Step 1:
Given curve is $x^2+y^2=1\Rightarrow y=\sqrt{1-x^2}$
Clearly the given equation is the equation of the circle with centre (0,0) and radius 1.
The required area is the shaded portion in the fig.
Area of the shaded portion is $A=4\times \int_0^1\sqrt{1-x^2}dx.$
We multiply by 4 because the curve is symmetrical about $x$-axis and $y$-axis.
Hence the required area is 4 times area in the I quadrant.
$\int\sqrt{a^2-x^2}dx=\large\frac{x}{2}$$\sqrt{a^2-x^2}+\large\frac{a^2}{2}$$\sin^{-1}\big(\large\frac{x}{a}\big)$
Step 2:
On integrating we get,
$A=4\times \begin{bmatrix}\large\frac{x}{2}\normalsize\sqrt{1-x^2}+\large\frac{1}{2}\normalsize\sin^{-1}\big(\large\frac{x}{1}\big)\end{bmatrix}_0^1$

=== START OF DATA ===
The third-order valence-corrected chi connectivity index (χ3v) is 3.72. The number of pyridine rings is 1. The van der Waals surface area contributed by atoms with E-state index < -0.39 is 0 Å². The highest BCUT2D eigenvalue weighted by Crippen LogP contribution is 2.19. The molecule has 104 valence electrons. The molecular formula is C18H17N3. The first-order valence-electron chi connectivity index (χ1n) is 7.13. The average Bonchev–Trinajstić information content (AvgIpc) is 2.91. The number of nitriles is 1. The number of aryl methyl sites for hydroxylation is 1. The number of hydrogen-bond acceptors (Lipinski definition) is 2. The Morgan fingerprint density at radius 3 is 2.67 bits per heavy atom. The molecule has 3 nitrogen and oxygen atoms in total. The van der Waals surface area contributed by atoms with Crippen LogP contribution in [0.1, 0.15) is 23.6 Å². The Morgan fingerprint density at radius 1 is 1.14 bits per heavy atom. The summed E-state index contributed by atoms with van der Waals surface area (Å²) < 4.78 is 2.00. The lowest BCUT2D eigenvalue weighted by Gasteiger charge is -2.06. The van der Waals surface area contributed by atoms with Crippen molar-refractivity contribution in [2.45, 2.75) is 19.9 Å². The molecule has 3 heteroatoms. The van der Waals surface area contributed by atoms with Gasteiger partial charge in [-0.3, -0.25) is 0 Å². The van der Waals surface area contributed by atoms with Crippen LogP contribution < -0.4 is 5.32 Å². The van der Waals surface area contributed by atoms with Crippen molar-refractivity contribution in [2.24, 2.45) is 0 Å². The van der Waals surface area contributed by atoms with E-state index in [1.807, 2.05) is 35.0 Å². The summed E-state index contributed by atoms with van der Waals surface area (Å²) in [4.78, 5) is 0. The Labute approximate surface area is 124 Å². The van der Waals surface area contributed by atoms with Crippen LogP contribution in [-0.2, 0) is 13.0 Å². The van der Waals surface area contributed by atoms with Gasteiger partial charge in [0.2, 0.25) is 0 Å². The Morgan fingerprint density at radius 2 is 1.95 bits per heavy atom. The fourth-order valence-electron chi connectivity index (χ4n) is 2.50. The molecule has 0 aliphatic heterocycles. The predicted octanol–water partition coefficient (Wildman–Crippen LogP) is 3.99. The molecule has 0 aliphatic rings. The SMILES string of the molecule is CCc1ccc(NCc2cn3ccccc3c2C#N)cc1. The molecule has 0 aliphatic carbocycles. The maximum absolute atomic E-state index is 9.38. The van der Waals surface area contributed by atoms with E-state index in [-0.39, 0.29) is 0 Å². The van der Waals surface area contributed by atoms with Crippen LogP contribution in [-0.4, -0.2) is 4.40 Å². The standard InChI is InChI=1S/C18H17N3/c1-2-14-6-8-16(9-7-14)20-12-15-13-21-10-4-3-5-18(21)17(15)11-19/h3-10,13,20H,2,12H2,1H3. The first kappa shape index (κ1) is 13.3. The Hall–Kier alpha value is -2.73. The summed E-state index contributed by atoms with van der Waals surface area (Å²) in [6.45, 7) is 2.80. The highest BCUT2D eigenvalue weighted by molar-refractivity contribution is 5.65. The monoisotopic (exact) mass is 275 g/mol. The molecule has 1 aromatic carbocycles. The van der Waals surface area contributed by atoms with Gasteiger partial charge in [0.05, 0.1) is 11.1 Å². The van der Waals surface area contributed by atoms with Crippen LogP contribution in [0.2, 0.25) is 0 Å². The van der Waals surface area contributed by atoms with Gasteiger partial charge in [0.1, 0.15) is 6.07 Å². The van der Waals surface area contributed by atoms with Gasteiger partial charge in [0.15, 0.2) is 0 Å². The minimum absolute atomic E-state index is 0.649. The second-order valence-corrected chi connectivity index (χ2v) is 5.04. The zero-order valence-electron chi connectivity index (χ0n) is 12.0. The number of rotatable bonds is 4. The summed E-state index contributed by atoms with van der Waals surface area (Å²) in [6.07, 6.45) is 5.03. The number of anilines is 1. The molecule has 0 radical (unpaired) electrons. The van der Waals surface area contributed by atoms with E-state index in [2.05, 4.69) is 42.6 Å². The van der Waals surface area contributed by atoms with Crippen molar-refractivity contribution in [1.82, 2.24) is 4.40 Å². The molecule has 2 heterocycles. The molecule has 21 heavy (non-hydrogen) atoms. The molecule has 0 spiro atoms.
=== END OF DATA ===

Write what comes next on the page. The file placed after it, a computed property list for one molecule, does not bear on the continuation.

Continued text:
On applying the limits we get,
$\;\;=4\times[\large\frac{1}{2}$$\sqrt{1-1}+\frac{1}{2}\sin^{-1}\big(\frac{1}{1}\big)$$-0]$
$\;\;=4\times [\large\frac{1}{2}$$\sin^{-1}(1)]$
But $\sin^{-1}(1)=\large\frac{\pi}{2}$
Therefore $A=4\times \large\frac{1}{2}.\frac{\pi}{2}$$=\pi$sq.units.
Hence the correct option is B.